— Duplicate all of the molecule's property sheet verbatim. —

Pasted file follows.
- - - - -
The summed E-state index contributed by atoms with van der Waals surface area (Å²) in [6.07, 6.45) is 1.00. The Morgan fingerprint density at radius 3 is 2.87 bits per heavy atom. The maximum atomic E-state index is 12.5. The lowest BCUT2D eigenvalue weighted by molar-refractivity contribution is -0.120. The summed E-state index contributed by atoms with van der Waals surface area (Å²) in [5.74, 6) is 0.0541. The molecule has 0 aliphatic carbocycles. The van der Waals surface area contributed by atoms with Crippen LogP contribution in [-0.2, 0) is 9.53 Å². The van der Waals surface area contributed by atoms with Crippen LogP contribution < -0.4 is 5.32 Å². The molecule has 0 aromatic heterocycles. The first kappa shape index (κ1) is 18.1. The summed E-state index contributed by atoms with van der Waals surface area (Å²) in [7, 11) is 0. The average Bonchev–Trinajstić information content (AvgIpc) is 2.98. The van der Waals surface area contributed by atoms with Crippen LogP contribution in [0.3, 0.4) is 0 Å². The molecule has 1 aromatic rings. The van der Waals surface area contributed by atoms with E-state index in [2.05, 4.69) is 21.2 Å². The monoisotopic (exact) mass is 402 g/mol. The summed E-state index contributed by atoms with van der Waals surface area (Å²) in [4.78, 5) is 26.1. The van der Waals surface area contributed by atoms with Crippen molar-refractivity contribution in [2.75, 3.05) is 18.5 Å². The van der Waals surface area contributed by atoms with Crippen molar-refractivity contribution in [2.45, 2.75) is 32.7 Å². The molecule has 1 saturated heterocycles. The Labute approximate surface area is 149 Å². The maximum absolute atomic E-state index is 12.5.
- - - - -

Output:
The summed E-state index contributed by atoms with van der Waals surface area (Å²) in [6.07, 6.45) is 1.00. The Morgan fingerprint density at radius 3 is 2.87 bits per heavy atom. The maximum atomic E-state index is 12.5. The lowest BCUT2D eigenvalue weighted by molar-refractivity contribution is -0.120. The summed E-state index contributed by atoms with van der Waals surface area (Å²) in [5.74, 6) is 0.0541. The molecule has 0 aliphatic carbocycles. The van der Waals surface area contributed by atoms with Crippen LogP contribution in [-0.2, 0) is 9.53 Å². The van der Waals surface area contributed by atoms with Crippen LogP contribution < -0.4 is 5.32 Å². The molecule has 0 aromatic heterocycles. The first kappa shape index (κ1) is 18.1. The summed E-state index contributed by atoms with van der Waals surface area (Å²) in [7, 11) is 0. The average Bonchev–Trinajstić information content (AvgIpc) is 2.98. The van der Waals surface area contributed by atoms with Crippen LogP contribution in [0.3, 0.4) is 0 Å². The molecule has 1 aromatic rings. The van der Waals surface area contributed by atoms with E-state index in [2.05, 4.69) is 21.2 Å². The monoisotopic (exact) mass is 402 g/mol. The summed E-state index contributed by atoms with van der Waals surface area (Å²) in [4.78, 5) is 26.1. The van der Waals surface area contributed by atoms with Crippen molar-refractivity contribution in [2.75, 3.05) is 18.5 Å². The van der Waals surface area contributed by atoms with Crippen molar-refractivity contribution in [2.45, 2.75) is 32.7 Å². The molecule has 1 saturated heterocycles. The Labute approximate surface area is 149 Å². The maximum absolute atomic E-state index is 12.5.